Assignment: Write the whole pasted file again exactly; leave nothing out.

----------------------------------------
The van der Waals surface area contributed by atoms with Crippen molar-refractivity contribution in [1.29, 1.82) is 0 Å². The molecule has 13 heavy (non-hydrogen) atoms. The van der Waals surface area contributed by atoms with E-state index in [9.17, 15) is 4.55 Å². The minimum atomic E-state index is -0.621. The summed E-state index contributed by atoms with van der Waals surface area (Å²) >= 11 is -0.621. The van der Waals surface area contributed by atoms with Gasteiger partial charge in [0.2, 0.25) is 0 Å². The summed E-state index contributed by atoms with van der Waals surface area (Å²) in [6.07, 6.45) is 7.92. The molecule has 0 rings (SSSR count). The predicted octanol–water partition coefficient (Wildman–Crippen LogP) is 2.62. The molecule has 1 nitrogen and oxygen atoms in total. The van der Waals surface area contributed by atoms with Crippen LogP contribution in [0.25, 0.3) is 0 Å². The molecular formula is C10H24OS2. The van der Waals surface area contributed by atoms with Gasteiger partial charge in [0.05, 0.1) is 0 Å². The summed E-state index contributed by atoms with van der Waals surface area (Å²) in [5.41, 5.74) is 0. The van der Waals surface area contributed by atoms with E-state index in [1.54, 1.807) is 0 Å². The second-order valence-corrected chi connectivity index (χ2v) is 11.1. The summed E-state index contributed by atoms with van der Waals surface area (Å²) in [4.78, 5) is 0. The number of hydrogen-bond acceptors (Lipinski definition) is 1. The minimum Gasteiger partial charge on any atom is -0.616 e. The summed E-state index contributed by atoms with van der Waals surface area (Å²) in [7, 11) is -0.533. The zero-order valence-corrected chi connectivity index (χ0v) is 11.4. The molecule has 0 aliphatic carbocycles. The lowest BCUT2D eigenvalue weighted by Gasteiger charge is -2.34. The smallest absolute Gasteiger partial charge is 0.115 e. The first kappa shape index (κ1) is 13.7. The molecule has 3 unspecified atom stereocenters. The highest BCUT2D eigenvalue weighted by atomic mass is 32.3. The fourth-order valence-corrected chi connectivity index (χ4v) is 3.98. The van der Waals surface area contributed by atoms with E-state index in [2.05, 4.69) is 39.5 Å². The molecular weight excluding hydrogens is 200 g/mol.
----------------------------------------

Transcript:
The van der Waals surface area contributed by atoms with Crippen molar-refractivity contribution in [1.29, 1.82) is 0 Å². The molecule has 13 heavy (non-hydrogen) atoms. The van der Waals surface area contributed by atoms with E-state index in [9.17, 15) is 4.55 Å². The minimum atomic E-state index is -0.621. The summed E-state index contributed by atoms with van der Waals surface area (Å²) >= 11 is -0.621. The van der Waals surface area contributed by atoms with Gasteiger partial charge in [0.2, 0.25) is 0 Å². The summed E-state index contributed by atoms with van der Waals surface area (Å²) in [6.07, 6.45) is 7.92. The molecule has 0 rings (SSSR count). The predicted octanol–water partition coefficient (Wildman–Crippen LogP) is 2.62. The molecule has 1 nitrogen and oxygen atoms in total. The van der Waals surface area contributed by atoms with Crippen LogP contribution in [0.25, 0.3) is 0 Å². The molecular formula is C10H24OS2. The van der Waals surface area contributed by atoms with Gasteiger partial charge in [0.05, 0.1) is 0 Å². The summed E-state index contributed by atoms with van der Waals surface area (Å²) in [5.41, 5.74) is 0. The van der Waals surface area contributed by atoms with E-state index in [1.54, 1.807) is 0 Å². The second-order valence-corrected chi connectivity index (χ2v) is 11.1. The summed E-state index contributed by atoms with van der Waals surface area (Å²) in [4.78, 5) is 0. The number of hydrogen-bond acceptors (Lipinski definition) is 1. The minimum Gasteiger partial charge on any atom is -0.616 e. The summed E-state index contributed by atoms with van der Waals surface area (Å²) in [7, 11) is -0.533. The zero-order valence-corrected chi connectivity index (χ0v) is 11.4. The molecule has 0 aliphatic carbocycles. The lowest BCUT2D eigenvalue weighted by Gasteiger charge is -2.34. The smallest absolute Gasteiger partial charge is 0.115 e. The first kappa shape index (κ1) is 13.7. The molecule has 3 unspecified atom stereocenters. The highest BCUT2D eigenvalue weighted by atomic mass is 32.3. The fourth-order valence-corrected chi connectivity index (χ4v) is 3.98. The van der Waals surface area contributed by atoms with E-state index in [2.05, 4.69) is 39.5 Å². The molecular weight excluding hydrogens is 200 g/mol.